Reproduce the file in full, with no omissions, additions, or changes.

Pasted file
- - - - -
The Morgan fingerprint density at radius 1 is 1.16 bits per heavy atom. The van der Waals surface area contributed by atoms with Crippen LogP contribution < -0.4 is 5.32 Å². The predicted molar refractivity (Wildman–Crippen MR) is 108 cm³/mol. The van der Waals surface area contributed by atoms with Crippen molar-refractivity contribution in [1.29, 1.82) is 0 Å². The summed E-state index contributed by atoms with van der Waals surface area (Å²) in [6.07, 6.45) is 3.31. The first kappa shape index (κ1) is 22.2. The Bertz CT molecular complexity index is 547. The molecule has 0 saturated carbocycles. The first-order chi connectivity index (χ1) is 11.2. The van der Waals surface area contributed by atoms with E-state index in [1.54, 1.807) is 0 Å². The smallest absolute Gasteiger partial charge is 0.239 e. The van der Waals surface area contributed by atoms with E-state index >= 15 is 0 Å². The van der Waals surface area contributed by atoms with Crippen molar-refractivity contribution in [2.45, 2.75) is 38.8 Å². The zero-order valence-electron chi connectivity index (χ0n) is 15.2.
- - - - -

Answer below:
The Morgan fingerprint density at radius 1 is 1.16 bits per heavy atom. The van der Waals surface area contributed by atoms with Crippen LogP contribution < -0.4 is 5.32 Å². The predicted molar refractivity (Wildman–Crippen MR) is 108 cm³/mol. The van der Waals surface area contributed by atoms with Crippen molar-refractivity contribution in [1.29, 1.82) is 0 Å². The summed E-state index contributed by atoms with van der Waals surface area (Å²) in [6.07, 6.45) is 3.31. The first kappa shape index (κ1) is 22.2. The Bertz CT molecular complexity index is 547. The molecule has 0 saturated carbocycles. The first-order chi connectivity index (χ1) is 11.2. The van der Waals surface area contributed by atoms with E-state index in [1.54, 1.807) is 0 Å². The smallest absolute Gasteiger partial charge is 0.239 e. The van der Waals surface area contributed by atoms with E-state index >= 15 is 0 Å². The van der Waals surface area contributed by atoms with Crippen molar-refractivity contribution in [2.45, 2.75) is 38.8 Å². The zero-order valence-electron chi connectivity index (χ0n) is 15.2.